“Bands like The Slits, X-Ray Spex and The Raincoats were so forward thinking, I would love to have a legacy like any of them.”
With the release of their second album, on Daydream Library in the UK and Kill Rock Stars in the US, Big Joanie are ready to bring their unique brand of feminist punk to the entire world. Punktuationmag.com’s ROGER KASPER caught them supporting the Idles at Brixton earlier this year.
The difficult second album. Is this a musical myth or a musical fact? How did you find recording your second album?
I think every album is difficult because you feel like you’re wrung yourself dry of any lyrics and creativity. It’s impossible to imagine another album will exist after finishing one. I think we took our time recording this album and worked around different things that were going on in our lives. We wanted to try and incorporate new instruments and write in different ways, playing around with different synthesizers and drum machines. I think Back Home is a much more polished album than our debut, mainly because we were able to think about how we want to present ourselves more.
On ‘Back Home’, there’s quite a departure in sound from your debut, Sistahs. Did you feel you had to make a difference – by making a fuller sound – to remain ahead of the game?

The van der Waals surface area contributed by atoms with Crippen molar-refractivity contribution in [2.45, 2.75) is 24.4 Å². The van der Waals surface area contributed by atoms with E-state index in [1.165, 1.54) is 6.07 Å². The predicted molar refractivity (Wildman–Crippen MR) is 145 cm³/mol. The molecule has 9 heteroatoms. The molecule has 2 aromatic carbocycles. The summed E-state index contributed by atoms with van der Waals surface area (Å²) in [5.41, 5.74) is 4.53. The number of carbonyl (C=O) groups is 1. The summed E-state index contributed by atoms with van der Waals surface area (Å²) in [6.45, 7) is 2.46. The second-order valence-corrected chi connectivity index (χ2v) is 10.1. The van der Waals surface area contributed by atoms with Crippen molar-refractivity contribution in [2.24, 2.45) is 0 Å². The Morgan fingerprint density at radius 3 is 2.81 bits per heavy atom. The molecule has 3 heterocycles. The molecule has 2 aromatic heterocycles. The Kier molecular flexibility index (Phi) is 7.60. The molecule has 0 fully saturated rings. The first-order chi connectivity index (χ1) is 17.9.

We just wanted to try new things. We don’t really consider what other people are doing necessarily or allow that to influence us, but we had already made Sistahs, and we didn’t want to make the same thing again. It would be creatively boring just to recreate our debut. We didn’t know anything about making an album or working with a producer when we made Sistahs, so we were quite naive. After that experience, we knew going into making Back Home that we could really build on our sound and create a whole world in an album.
What influence did IDLES have on you when you supported them earlier this year? What did you pick up from them?
I think whenever we play support with bigger bands like IDLES it definitely influences our approach to things. We really got on with the IDLES crew and band and loved touring with them. Watching them play it definitely influenced how we approach our live set, making sure we don’t leave any awkward silences in and know how to create sets to fill bigger stages.